Governments, Competition and Utility Regulation
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Governments, Competition and Utility Regulation

Edited by Colin Robinson

Governments, Competition and Utility Regulation continues the series of annual books, published in association with the Institute of Economic Affairs and the London Business School, which critically reviews the state of utility regulation and competition policy.
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Chapter 7: Regulating London Underground

Chris Bolt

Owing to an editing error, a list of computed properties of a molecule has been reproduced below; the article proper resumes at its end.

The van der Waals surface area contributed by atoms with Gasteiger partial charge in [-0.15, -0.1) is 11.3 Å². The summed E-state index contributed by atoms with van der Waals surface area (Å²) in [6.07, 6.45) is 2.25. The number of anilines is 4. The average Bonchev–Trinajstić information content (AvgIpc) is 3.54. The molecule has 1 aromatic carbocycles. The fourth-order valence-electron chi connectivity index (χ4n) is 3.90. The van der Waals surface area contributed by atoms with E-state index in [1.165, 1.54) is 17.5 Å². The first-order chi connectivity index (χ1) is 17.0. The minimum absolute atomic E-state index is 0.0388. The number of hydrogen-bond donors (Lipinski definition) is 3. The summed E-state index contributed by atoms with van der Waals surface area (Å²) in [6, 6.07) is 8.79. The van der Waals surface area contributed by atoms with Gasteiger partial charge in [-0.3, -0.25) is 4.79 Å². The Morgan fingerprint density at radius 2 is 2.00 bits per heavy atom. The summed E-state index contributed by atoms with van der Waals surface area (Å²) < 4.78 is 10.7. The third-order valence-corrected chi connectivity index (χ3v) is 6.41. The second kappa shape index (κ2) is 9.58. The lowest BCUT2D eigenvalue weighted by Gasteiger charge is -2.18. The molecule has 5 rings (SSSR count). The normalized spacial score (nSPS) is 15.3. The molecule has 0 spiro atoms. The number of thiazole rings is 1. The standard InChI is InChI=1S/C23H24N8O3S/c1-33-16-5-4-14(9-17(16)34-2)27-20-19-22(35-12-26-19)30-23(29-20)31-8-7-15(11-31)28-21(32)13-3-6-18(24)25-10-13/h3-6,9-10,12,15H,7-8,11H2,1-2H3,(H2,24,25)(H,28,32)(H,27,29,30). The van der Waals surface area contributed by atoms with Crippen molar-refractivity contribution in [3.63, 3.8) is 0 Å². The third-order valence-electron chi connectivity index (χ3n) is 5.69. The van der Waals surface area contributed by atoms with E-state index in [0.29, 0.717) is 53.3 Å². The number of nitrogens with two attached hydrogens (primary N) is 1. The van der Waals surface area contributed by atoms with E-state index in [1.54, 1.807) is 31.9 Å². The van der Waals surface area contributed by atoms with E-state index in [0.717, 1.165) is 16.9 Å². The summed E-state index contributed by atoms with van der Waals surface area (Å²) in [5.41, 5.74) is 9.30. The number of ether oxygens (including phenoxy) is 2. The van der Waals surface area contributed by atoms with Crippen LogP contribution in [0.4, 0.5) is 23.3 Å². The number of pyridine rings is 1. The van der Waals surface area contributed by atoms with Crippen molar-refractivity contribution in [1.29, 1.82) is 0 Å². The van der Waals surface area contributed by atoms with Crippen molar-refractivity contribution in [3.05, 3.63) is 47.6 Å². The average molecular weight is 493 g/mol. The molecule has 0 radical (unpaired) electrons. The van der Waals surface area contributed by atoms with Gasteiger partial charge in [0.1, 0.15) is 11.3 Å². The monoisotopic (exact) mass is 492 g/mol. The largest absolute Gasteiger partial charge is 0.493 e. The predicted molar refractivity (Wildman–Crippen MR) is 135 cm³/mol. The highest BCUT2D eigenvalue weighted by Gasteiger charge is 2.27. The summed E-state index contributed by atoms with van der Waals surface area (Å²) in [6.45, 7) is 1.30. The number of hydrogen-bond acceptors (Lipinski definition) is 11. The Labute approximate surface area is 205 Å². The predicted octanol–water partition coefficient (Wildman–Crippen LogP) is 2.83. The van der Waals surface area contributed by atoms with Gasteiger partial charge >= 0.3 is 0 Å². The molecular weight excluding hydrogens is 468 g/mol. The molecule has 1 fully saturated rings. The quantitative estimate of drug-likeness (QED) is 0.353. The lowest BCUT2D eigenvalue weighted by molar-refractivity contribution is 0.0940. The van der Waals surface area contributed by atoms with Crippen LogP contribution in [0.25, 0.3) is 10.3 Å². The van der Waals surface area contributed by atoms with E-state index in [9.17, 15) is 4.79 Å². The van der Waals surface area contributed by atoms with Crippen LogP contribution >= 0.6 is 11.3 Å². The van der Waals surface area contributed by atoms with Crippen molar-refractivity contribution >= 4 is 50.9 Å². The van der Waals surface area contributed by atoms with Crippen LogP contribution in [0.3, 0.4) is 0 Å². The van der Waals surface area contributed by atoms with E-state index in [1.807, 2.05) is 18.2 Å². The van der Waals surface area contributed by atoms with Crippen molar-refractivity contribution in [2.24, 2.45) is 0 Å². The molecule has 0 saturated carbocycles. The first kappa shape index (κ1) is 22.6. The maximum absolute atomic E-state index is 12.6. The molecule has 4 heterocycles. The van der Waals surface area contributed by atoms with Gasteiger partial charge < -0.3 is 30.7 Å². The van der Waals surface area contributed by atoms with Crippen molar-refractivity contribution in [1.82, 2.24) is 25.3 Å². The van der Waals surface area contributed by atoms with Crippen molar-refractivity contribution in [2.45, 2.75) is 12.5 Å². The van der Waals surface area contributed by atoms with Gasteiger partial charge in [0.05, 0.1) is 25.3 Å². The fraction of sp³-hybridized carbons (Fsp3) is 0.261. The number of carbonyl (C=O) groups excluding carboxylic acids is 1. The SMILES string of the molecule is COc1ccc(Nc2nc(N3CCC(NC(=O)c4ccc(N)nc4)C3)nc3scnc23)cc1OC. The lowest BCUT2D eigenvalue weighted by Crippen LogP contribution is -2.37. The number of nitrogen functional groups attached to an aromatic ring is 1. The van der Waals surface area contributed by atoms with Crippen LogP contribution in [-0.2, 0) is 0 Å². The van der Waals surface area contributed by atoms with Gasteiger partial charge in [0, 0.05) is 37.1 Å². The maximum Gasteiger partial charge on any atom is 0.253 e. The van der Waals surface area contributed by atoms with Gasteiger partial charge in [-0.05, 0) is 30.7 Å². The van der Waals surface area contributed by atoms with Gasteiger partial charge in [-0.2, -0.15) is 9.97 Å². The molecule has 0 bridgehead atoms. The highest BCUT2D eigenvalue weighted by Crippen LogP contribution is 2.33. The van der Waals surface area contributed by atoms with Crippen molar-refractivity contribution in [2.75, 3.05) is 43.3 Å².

Chris Bolt INTRODUCTION1 My job title – which is, in the Greater London Authority (GLA) Act 1999 that establishes the role, the ‘Public–Private Partnership Agreement Arbiter’, or ‘PPP Arbiter’ for short – is perhaps not the most self-explanatory. The reaction from most people is ‘What is the PPP?’ More informed audiences, such as this, do not need to have those initials expanded, and generally understand that my role relates to the London Underground PPP. But almost everyone still asks ‘What does an Arbiter actually do?’ At least the job title does make the point that my role is one of an Arbiter – not regulator, or for that matter arbitrator – and that the Arbiter is concerned with specific contracts, not companies or a particular utility sector. So the title of this paper is misleading. If ‘regulation’ is defined as consumer protection achieved through continuity of service and safe and efficient delivery, while allowing a reasonable return for efficient service providers, then no one person ‘regulates’ London Underground. Certainly as Arbiter I do not. The PPP arrangements for London Underground are new and still relatively unfamiliar. The model adopted by London Underground Ltd (LUL) for the PPP is fundamentally different from that familiar in other infrastructure sectors, including the national rail network; and the role of Arbiter has no close parallels – either in the UK or (so far as I am aware) internationally. So I will start by describing the PPP Agreements and the Arbiter’s role within...

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